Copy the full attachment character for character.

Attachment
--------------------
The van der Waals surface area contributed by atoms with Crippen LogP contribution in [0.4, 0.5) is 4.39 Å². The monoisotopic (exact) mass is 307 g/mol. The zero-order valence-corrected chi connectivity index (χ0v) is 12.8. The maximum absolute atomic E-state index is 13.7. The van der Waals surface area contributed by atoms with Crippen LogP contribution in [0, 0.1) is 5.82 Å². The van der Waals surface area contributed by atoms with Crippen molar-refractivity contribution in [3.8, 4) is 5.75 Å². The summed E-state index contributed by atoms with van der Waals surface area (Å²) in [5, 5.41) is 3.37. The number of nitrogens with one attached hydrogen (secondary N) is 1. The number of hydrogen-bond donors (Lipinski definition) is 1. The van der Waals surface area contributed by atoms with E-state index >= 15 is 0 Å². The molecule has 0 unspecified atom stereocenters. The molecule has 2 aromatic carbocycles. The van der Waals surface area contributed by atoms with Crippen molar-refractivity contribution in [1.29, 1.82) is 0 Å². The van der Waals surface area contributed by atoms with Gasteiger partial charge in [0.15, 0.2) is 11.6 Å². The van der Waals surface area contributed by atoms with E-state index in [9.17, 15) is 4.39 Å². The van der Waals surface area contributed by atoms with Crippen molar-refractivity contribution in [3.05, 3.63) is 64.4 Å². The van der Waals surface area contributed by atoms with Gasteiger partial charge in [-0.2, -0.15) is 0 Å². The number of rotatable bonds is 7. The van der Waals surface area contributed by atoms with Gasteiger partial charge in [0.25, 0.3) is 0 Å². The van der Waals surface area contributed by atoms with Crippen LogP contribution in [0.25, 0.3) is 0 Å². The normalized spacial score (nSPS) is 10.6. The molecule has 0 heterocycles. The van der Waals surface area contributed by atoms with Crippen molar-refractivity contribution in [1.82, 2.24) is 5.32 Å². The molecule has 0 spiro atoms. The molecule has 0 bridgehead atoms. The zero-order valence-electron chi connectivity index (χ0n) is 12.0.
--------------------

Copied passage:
The van der Waals surface area contributed by atoms with Crippen LogP contribution in [0.4, 0.5) is 4.39 Å². The monoisotopic (exact) mass is 307 g/mol. The zero-order valence-corrected chi connectivity index (χ0v) is 12.8. The maximum absolute atomic E-state index is 13.7. The van der Waals surface area contributed by atoms with Crippen LogP contribution in [0, 0.1) is 5.82 Å². The van der Waals surface area contributed by atoms with Crippen molar-refractivity contribution in [3.8, 4) is 5.75 Å². The summed E-state index contributed by atoms with van der Waals surface area (Å²) in [5, 5.41) is 3.37. The number of nitrogens with one attached hydrogen (secondary N) is 1. The number of hydrogen-bond donors (Lipinski definition) is 1. The van der Waals surface area contributed by atoms with E-state index >= 15 is 0 Å². The molecule has 0 unspecified atom stereocenters. The molecule has 2 aromatic carbocycles. The van der Waals surface area contributed by atoms with Crippen molar-refractivity contribution in [1.29, 1.82) is 0 Å². The van der Waals surface area contributed by atoms with Gasteiger partial charge in [0.15, 0.2) is 11.6 Å². The van der Waals surface area contributed by atoms with E-state index in [9.17, 15) is 4.39 Å². The van der Waals surface area contributed by atoms with Crippen molar-refractivity contribution in [3.05, 3.63) is 64.4 Å². The van der Waals surface area contributed by atoms with Gasteiger partial charge in [-0.2, -0.15) is 0 Å². The number of rotatable bonds is 7. The van der Waals surface area contributed by atoms with Gasteiger partial charge in [0.25, 0.3) is 0 Å². The van der Waals surface area contributed by atoms with Crippen LogP contribution in [0.25, 0.3) is 0 Å². The normalized spacial score (nSPS) is 10.6. The molecule has 0 heterocycles. The van der Waals surface area contributed by atoms with Crippen molar-refractivity contribution in [1.82, 2.24) is 5.32 Å². The molecule has 0 spiro atoms. The molecule has 0 bridgehead atoms. The zero-order valence-electron chi connectivity index (χ0n) is 12.0.